Prostate Cancer Often Deadly for Urban American Indians and Alaskan Natives, Study Shows

Prostate Cancer Often Deadly for Urban American Indians and Alaskan Natives, Study Shows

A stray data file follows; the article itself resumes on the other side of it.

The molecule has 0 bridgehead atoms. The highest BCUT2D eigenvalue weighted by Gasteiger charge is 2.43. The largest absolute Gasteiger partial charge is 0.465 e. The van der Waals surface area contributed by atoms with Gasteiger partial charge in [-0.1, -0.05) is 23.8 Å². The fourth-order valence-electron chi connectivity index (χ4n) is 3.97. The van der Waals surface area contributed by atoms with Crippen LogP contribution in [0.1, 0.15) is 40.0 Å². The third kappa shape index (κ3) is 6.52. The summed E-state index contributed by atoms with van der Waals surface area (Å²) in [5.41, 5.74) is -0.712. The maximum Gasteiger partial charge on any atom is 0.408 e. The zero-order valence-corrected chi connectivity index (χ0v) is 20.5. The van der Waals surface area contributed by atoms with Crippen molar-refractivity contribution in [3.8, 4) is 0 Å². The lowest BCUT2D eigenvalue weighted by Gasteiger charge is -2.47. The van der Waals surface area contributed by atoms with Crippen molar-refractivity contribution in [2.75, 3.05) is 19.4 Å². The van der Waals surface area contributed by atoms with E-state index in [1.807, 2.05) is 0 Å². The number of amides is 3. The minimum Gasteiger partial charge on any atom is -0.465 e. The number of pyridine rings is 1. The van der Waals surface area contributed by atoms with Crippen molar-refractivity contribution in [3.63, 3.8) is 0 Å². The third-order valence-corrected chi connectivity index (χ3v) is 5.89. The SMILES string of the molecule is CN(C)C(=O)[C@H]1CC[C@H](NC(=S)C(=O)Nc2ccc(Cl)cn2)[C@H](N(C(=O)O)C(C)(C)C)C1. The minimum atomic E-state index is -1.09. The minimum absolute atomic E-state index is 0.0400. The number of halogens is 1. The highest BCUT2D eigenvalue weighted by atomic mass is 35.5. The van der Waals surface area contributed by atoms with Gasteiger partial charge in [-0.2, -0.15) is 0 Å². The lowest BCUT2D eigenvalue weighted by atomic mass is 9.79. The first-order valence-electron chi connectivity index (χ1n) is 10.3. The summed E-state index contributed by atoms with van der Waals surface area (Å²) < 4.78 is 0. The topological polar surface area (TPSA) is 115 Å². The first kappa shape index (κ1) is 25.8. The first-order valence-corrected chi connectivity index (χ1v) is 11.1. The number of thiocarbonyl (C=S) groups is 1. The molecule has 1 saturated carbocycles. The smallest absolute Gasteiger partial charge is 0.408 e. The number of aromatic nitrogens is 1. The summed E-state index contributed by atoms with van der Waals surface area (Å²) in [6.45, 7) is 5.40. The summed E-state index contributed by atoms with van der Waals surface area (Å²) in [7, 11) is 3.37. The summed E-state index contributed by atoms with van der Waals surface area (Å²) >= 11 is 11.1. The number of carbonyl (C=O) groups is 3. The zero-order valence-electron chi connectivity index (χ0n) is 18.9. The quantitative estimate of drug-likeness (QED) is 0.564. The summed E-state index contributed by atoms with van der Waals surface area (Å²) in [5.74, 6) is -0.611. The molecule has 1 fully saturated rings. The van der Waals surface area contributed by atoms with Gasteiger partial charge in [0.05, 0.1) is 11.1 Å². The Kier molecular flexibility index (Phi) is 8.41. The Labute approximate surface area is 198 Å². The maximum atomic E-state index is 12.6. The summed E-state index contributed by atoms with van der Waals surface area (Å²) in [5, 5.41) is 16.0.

The mortality toll of prostate and breast cancer is significantly higher in urban American Indian and Alaskan native populations compared to non-Hispanic whites, a retrospective study shows. The study, “Disparities in Prostate, Lung, Breast, and Colorectal Cancer Survival and Comorbidity Status among Urban American Indians and Alaskan Natives,” appeared in the journal Cancer Research. "It's been reported that the AIAN [American Indians and Alaskan Natives] community has a higher cancer burden than other racial/ethnic groups," Marc A. Emerson, MPH, who was a fellow in the Intramural Research Training Program in the Division of Cancer Control and Population Sciences at the National Cancer Institute while conducting this work, said in a press release. However, the availability of data regarding cancer incidence and mortality in these two groups is still considerably limited, particularly among members who live in urban areas, said Emerson, who is now a PhD candidate at the Department of Epidemiology at the University of North Carolina at Chapel Hill. Researchers conducted a retrospective analysis to assess all-cause and cancer-specific mortality — focusing on prostate but also breast, lung, and colorectal cancer. The study included 582 American Indians and Alaskan natives, and 82,696 Caucasian patients enrolled in the
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